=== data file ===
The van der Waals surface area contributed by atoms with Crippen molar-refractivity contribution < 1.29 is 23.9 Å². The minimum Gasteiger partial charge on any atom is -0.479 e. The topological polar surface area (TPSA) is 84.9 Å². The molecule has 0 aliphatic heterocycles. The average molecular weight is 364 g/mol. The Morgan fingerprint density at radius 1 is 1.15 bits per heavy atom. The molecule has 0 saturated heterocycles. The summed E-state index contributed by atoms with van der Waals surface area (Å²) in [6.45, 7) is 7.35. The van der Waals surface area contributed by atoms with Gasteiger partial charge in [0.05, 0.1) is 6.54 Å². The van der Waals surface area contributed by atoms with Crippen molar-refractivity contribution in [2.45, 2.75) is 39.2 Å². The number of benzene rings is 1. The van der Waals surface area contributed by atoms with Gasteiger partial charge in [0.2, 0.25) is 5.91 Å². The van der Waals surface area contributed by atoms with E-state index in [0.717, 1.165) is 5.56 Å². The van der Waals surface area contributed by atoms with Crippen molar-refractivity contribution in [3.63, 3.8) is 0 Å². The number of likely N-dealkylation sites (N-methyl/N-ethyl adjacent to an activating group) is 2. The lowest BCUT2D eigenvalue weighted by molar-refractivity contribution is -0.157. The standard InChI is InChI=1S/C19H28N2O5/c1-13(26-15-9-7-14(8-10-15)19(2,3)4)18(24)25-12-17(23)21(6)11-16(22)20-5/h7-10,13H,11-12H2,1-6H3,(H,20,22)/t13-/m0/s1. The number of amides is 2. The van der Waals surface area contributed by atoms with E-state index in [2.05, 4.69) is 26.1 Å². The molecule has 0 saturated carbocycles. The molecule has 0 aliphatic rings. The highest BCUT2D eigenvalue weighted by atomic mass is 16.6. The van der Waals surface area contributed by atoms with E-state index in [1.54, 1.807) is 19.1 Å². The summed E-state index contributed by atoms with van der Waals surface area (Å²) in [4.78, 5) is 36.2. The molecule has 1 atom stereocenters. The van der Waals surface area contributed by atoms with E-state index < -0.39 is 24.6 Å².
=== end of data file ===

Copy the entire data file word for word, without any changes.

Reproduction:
The van der Waals surface area contributed by atoms with Crippen molar-refractivity contribution < 1.29 is 23.9 Å². The minimum Gasteiger partial charge on any atom is -0.479 e. The topological polar surface area (TPSA) is 84.9 Å². The molecule has 0 aliphatic heterocycles. The average molecular weight is 364 g/mol. The Morgan fingerprint density at radius 1 is 1.15 bits per heavy atom. The molecule has 0 saturated heterocycles. The summed E-state index contributed by atoms with van der Waals surface area (Å²) in [6.45, 7) is 7.35. The van der Waals surface area contributed by atoms with Gasteiger partial charge in [0.05, 0.1) is 6.54 Å². The van der Waals surface area contributed by atoms with Crippen molar-refractivity contribution in [2.45, 2.75) is 39.2 Å². The number of benzene rings is 1. The van der Waals surface area contributed by atoms with Gasteiger partial charge in [0.2, 0.25) is 5.91 Å². The van der Waals surface area contributed by atoms with E-state index in [0.717, 1.165) is 5.56 Å². The van der Waals surface area contributed by atoms with Crippen molar-refractivity contribution in [3.63, 3.8) is 0 Å². The number of likely N-dealkylation sites (N-methyl/N-ethyl adjacent to an activating group) is 2. The lowest BCUT2D eigenvalue weighted by molar-refractivity contribution is -0.157. The standard InChI is InChI=1S/C19H28N2O5/c1-13(26-15-9-7-14(8-10-15)19(2,3)4)18(24)25-12-17(23)21(6)11-16(22)20-5/h7-10,13H,11-12H2,1-6H3,(H,20,22)/t13-/m0/s1. The number of amides is 2. The van der Waals surface area contributed by atoms with E-state index in [2.05, 4.69) is 26.1 Å². The molecule has 0 saturated carbocycles. The molecule has 0 aliphatic rings. The highest BCUT2D eigenvalue weighted by atomic mass is 16.6. The van der Waals surface area contributed by atoms with E-state index in [1.54, 1.807) is 19.1 Å². The summed E-state index contributed by atoms with van der Waals surface area (Å²) in [4.78, 5) is 36.2. The molecule has 1 atom stereocenters. The van der Waals surface area contributed by atoms with E-state index < -0.39 is 24.6 Å².